Hello Vivy, If you are a beginner and don't want to climb a steep curve to learn the technicalities of managing a hosting company, then consider taking a look at drag & drop website builders. These website builders manage all the hosting and technical aspects of operating a website for you. And, their platform allow you to drag and drop your content when making your pages so you don't have to know how to code. I'd suggest testing out Wix and Weebly to start. Both are code free and have free plans for you to test. They don't have a time limit on their free plans so don't worry about upgrading until you are satisfied with them. But if you really want to use a hosting company (for instance, you want to use WordPress.org), then someone like Bluehost is pretty good, in general. Thanks, Jeremy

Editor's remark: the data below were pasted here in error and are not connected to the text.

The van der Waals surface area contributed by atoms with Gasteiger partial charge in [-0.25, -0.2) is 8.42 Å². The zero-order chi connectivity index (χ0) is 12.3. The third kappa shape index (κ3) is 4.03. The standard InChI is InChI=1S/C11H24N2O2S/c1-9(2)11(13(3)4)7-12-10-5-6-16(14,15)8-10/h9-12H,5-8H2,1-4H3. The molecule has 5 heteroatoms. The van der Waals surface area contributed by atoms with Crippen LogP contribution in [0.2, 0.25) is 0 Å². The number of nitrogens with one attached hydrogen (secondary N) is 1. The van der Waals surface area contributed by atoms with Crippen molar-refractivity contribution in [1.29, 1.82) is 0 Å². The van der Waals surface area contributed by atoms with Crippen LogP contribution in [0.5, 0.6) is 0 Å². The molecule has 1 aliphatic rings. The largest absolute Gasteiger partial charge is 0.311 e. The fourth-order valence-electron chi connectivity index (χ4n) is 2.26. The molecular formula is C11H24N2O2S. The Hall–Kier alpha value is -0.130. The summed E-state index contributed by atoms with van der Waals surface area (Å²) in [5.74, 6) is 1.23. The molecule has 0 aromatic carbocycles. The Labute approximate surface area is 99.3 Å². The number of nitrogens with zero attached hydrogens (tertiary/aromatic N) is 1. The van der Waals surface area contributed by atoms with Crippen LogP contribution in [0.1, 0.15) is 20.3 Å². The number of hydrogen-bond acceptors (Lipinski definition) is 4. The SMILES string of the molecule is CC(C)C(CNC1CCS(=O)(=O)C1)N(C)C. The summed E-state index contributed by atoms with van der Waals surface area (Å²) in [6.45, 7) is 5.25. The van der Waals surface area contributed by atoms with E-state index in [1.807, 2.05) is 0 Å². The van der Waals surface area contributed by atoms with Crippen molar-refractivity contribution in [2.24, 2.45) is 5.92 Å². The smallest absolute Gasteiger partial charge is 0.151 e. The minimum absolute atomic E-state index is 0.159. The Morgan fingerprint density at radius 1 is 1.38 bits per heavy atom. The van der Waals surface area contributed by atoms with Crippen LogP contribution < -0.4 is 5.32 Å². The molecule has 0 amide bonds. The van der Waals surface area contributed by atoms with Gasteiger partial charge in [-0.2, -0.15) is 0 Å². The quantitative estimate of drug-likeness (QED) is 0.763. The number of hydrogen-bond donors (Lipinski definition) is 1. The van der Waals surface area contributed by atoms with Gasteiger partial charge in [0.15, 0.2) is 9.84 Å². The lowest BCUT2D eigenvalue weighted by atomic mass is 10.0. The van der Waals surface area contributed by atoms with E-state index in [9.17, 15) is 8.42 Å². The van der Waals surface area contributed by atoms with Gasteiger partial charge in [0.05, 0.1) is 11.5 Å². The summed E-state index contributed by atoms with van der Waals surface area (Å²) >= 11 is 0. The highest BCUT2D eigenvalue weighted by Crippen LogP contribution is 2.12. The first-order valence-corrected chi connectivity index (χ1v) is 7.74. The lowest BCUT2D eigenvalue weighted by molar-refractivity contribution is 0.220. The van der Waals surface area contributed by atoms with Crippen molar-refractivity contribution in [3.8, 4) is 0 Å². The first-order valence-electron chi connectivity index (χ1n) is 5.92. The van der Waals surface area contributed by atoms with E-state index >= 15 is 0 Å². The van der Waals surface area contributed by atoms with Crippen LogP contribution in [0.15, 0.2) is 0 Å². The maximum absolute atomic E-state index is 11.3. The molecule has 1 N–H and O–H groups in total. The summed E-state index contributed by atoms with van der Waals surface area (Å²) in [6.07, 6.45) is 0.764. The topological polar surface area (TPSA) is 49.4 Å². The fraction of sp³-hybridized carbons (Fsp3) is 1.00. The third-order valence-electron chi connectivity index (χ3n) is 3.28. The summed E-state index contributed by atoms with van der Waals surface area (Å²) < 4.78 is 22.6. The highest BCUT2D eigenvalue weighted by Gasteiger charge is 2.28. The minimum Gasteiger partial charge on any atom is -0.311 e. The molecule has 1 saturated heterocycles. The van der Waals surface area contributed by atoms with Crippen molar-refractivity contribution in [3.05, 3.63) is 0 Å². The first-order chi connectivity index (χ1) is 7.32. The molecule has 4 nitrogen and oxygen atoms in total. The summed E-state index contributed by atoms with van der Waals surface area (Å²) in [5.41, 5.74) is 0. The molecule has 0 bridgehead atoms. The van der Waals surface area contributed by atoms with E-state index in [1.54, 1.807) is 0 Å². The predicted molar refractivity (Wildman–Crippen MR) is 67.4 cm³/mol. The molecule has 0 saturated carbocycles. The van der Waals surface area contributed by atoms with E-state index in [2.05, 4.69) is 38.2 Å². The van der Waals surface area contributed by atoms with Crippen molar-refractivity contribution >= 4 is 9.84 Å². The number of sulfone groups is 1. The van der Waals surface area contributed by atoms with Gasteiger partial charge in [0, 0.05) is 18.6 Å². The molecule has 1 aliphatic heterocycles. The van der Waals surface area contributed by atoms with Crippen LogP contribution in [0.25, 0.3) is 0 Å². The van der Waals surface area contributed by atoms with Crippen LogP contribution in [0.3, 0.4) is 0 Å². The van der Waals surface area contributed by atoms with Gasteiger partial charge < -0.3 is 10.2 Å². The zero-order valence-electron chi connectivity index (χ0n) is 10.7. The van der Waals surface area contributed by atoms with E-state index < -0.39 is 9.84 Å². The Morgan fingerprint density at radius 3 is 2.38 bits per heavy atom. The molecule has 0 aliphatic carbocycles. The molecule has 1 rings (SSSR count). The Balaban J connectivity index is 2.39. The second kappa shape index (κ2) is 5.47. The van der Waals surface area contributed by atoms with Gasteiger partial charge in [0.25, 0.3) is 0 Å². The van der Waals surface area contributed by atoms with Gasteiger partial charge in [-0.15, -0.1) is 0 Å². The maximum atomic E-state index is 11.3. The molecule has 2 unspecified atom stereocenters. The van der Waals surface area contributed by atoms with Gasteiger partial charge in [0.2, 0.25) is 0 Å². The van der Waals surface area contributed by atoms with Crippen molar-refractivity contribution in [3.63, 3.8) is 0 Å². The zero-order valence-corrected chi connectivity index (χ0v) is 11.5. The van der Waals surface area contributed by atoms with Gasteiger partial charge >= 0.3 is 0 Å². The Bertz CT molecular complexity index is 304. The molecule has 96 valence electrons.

Great Article jeremy! VERY informative!! I'm working on making a job-board type of site. Where users can post jobs and and possible create profiles to frequently post job vacancies. The applicants should be able to filter through and search for jobs, so some sort of filteration system would be useful. If possible, I'd like for the job posters and the people searching for jobs to be able to create a profile on the website. What web-builder would you suggest? So far word press with cetains plug-ins seems to be the best bet but I'd appreciate your advice on this. Thank You
We hope you’ve enjoyed this guide to creating a website. Remember that nothing you do in website creation is permanent. Many websites evolve as time goes by. The key is to do the best you can in the beginning with your website and to always look for opportunities to improve it. There are always more things to learn, so feel free to visit our Resources and Guides pages to improve your webmaster skills.